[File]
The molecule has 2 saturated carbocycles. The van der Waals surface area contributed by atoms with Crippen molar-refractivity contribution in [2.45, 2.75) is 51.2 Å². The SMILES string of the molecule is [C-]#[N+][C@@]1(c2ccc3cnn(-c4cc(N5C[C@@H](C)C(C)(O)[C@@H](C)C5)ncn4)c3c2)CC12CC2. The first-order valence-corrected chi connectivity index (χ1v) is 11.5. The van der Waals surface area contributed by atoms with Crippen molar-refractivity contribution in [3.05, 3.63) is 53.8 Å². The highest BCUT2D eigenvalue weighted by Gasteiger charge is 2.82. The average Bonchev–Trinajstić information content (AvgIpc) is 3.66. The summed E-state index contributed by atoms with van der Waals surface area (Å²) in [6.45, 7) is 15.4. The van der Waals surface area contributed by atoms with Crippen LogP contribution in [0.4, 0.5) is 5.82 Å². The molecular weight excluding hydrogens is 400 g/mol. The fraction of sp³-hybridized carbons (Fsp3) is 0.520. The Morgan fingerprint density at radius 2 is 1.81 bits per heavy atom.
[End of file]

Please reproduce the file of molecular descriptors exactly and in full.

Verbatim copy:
The molecule has 2 saturated carbocycles. The van der Waals surface area contributed by atoms with Crippen molar-refractivity contribution in [2.45, 2.75) is 51.2 Å². The SMILES string of the molecule is [C-]#[N+][C@@]1(c2ccc3cnn(-c4cc(N5C[C@@H](C)C(C)(O)[C@@H](C)C5)ncn4)c3c2)CC12CC2. The first-order valence-corrected chi connectivity index (χ1v) is 11.5. The van der Waals surface area contributed by atoms with Crippen molar-refractivity contribution in [3.05, 3.63) is 53.8 Å². The highest BCUT2D eigenvalue weighted by Gasteiger charge is 2.82. The average Bonchev–Trinajstić information content (AvgIpc) is 3.66. The summed E-state index contributed by atoms with van der Waals surface area (Å²) in [6.45, 7) is 15.4. The van der Waals surface area contributed by atoms with Crippen LogP contribution in [0.4, 0.5) is 5.82 Å². The molecular weight excluding hydrogens is 400 g/mol. The fraction of sp³-hybridized carbons (Fsp3) is 0.520. The Morgan fingerprint density at radius 2 is 1.81 bits per heavy atom.